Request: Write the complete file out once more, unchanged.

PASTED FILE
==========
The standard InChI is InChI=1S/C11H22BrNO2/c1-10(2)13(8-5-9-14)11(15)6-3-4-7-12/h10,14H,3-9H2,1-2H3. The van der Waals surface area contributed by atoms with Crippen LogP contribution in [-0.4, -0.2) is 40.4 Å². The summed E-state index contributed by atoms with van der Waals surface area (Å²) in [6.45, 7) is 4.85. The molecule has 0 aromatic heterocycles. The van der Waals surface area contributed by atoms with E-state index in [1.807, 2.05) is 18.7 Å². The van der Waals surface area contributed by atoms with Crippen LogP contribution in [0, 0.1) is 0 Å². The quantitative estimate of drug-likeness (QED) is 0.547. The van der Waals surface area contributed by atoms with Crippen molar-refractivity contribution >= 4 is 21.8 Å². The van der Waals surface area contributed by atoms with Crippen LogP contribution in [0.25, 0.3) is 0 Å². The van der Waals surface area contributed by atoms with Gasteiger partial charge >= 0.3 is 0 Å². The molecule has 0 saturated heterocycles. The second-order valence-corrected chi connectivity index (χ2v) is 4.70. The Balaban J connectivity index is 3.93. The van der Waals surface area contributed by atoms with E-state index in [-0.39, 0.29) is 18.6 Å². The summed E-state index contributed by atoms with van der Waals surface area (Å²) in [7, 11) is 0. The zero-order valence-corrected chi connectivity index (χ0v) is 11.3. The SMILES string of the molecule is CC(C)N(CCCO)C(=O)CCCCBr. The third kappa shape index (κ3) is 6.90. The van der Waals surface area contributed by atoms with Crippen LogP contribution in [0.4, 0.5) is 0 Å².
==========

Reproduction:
The standard InChI is InChI=1S/C11H22BrNO2/c1-10(2)13(8-5-9-14)11(15)6-3-4-7-12/h10,14H,3-9H2,1-2H3. The van der Waals surface area contributed by atoms with Crippen LogP contribution in [-0.4, -0.2) is 40.4 Å². The summed E-state index contributed by atoms with van der Waals surface area (Å²) in [6.45, 7) is 4.85. The molecule has 0 aromatic heterocycles. The van der Waals surface area contributed by atoms with E-state index in [1.807, 2.05) is 18.7 Å². The van der Waals surface area contributed by atoms with Crippen LogP contribution in [0, 0.1) is 0 Å². The quantitative estimate of drug-likeness (QED) is 0.547. The van der Waals surface area contributed by atoms with Crippen molar-refractivity contribution >= 4 is 21.8 Å². The van der Waals surface area contributed by atoms with Crippen LogP contribution in [0.25, 0.3) is 0 Å². The van der Waals surface area contributed by atoms with Gasteiger partial charge >= 0.3 is 0 Å². The molecule has 0 saturated heterocycles. The second-order valence-corrected chi connectivity index (χ2v) is 4.70. The Balaban J connectivity index is 3.93. The van der Waals surface area contributed by atoms with E-state index in [-0.39, 0.29) is 18.6 Å². The summed E-state index contributed by atoms with van der Waals surface area (Å²) in [7, 11) is 0. The zero-order valence-corrected chi connectivity index (χ0v) is 11.3. The SMILES string of the molecule is CC(C)N(CCCO)C(=O)CCCCBr. The third kappa shape index (κ3) is 6.90. The van der Waals surface area contributed by atoms with Crippen LogP contribution in [0.4, 0.5) is 0 Å².